The Origin of Demons

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I’m sticking to the Abrahamic religions for this one.

Christianity’s explanation for demon is that demons are in fact fallen angels. They, led by Lucifer, rebelled against God and were cast down. Lucifer’s supporters numbered a third of the total corps of angels. Lucifer, now known as Satan, or the Devil, opposes God’s plans and his ex-angels (now presumably demons, although the Bible still refers to them as ‘the Devil’s angels’) help him. This story has made it into contemporary fiction several times that I know of. My favourite is Terry Pratchett and Neil Gaiman’s Good Omens, where one of the main characters is Crowley (spelling changed from Crawly), ‘an angel who did not fall so much as saunter vaguely downwards’. Crowley and Aziraphale (an angel) are opposite numbers on earth whose officially opposing goals but surprisingly similar outlook have not prevented them from, over the centuries, developing a close friendship. The book chronicles their joint attempts to thwart the coming Apocalypse, since, actually, they quite like it here on earth…

Thinking about this from a theological point of view, this does actually make sense. Being of the same origin, and having worked for the same company early in their careers (before Crowley bailed to join the competitor) it makes sense that the two of them should get on well. Angels (and demons) have personalities and have been known to skive off when they should have been working (Jude 6), so it works from a Biblical point of view. Crawley and Aziraphale have been on earth for millennia, so it’s hardly surprising that they should get fond of the place and so be more concerned with keeping their lives going the way they’re happy than with obeying the dictates of Head Office.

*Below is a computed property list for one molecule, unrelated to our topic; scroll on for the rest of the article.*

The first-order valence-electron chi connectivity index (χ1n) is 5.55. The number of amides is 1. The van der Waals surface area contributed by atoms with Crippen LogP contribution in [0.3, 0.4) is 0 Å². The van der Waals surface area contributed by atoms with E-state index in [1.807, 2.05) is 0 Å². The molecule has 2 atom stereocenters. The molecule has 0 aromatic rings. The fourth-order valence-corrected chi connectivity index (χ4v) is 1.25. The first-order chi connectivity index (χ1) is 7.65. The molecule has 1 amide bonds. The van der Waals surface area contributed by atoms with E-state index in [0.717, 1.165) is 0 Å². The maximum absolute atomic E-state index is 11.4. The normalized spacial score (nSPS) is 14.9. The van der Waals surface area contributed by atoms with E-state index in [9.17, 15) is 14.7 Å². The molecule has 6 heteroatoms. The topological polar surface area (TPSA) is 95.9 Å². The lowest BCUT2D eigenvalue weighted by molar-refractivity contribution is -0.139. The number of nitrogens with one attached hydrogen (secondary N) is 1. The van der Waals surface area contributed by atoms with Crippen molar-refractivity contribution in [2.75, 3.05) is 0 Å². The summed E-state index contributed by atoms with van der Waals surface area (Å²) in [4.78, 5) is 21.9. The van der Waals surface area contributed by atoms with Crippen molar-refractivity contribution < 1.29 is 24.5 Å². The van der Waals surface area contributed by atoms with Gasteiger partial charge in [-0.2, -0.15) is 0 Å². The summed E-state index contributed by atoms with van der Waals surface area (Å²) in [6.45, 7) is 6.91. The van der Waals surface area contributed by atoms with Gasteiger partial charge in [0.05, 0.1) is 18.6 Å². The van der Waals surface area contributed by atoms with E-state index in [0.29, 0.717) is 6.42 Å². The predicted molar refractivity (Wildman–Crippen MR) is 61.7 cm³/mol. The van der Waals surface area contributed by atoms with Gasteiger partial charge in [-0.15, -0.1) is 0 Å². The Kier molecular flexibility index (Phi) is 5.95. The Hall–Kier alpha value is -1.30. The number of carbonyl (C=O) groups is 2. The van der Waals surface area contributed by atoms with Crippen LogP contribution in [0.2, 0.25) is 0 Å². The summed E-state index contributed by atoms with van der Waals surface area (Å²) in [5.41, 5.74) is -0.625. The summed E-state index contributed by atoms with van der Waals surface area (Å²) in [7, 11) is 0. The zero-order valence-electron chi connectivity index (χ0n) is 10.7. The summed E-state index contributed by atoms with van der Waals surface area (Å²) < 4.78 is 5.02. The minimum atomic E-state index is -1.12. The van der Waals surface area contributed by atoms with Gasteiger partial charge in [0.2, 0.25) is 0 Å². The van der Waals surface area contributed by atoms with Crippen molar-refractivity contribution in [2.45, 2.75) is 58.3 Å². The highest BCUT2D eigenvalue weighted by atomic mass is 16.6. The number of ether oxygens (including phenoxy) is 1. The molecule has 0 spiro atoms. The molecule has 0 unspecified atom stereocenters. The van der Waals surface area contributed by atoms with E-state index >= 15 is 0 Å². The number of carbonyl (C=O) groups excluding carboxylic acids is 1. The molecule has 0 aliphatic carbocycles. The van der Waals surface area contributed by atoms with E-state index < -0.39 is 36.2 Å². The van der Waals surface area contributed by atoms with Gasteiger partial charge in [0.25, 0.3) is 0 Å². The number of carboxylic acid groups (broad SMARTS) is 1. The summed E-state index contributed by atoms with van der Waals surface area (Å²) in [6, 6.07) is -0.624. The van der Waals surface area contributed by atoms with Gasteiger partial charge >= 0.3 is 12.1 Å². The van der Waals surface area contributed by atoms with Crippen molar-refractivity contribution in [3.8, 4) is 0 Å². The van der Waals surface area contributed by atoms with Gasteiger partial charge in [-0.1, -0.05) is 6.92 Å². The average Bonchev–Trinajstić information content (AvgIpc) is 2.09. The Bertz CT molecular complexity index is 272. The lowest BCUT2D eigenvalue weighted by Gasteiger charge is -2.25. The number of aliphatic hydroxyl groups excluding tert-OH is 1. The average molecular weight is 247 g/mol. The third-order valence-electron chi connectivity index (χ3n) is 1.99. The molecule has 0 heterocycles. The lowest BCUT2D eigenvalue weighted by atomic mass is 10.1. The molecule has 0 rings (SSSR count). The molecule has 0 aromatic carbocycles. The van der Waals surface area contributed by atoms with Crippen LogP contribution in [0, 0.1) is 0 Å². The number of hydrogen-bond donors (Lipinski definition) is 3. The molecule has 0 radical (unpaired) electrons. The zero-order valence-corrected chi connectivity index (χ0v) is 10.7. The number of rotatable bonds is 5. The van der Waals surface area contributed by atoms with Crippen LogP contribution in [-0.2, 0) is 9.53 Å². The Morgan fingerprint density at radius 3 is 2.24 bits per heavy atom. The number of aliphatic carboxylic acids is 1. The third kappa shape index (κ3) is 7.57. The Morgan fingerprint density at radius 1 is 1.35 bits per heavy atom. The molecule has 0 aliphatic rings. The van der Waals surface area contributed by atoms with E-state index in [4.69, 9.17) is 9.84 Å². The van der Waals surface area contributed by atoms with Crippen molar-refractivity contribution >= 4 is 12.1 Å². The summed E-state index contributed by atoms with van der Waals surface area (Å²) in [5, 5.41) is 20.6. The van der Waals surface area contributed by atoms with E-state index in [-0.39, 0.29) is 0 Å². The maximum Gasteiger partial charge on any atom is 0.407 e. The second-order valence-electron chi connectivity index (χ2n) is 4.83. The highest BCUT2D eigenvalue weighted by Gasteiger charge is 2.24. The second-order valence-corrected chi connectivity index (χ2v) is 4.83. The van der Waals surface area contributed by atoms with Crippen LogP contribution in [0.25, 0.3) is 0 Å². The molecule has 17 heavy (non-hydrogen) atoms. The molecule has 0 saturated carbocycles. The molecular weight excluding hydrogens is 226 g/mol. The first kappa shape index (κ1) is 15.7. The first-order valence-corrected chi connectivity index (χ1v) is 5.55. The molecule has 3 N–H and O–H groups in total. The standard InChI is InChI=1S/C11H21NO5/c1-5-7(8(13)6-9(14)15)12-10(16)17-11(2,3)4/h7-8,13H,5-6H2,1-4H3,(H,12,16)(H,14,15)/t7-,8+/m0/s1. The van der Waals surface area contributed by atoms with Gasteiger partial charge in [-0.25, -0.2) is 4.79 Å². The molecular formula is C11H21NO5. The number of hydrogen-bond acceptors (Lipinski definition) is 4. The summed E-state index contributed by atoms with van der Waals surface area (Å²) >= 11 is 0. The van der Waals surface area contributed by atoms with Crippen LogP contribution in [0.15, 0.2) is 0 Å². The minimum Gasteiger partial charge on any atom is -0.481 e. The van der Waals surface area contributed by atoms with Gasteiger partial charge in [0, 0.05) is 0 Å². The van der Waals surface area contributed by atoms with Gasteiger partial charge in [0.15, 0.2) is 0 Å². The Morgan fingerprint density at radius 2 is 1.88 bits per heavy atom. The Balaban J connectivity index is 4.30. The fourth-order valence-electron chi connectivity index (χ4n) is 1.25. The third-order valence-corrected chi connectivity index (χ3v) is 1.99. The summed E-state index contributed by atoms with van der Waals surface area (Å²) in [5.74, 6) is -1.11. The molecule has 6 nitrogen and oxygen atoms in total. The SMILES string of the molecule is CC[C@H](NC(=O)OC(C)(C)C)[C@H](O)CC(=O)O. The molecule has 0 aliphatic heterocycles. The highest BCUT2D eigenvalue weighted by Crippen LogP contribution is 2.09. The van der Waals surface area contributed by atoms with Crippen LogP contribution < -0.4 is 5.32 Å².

The whole story of the Fall is dealt with by Wendy Alec in her Chronicle of the Brothers, which I tried to read, honestly I did. And the cover art is amazing. But the story… well, there are times when a novelisation is the most enjoyable way to absorb a story, and there are other times when the novelisation is so appalling that you’d rather hit the theology texts. I don’t often give up half-way through a book, but this one made me feel the same way Dorothy Parker felt about Benito Mussolini’s book: “This is not a book to be cast aside lightly. It should be hurled with great force.” How could anyone screw up such an exciting plot so badly?

Another genesis of demons that appears in the Abrahamic religions is the story of Lilith. Where Lilith actually came from is a bit of a mystery, and I suspect that the seductive Lilith whom we all know and love is actually the product of a patchwork of mythology with a healthy dose of desire to tell a good story, and everybody knows that sex sells. Lilith possibly originated as a wind-demon (or possibly not; the translation is debatable) but in the event, several hundred years later, she became Adam’s first wife.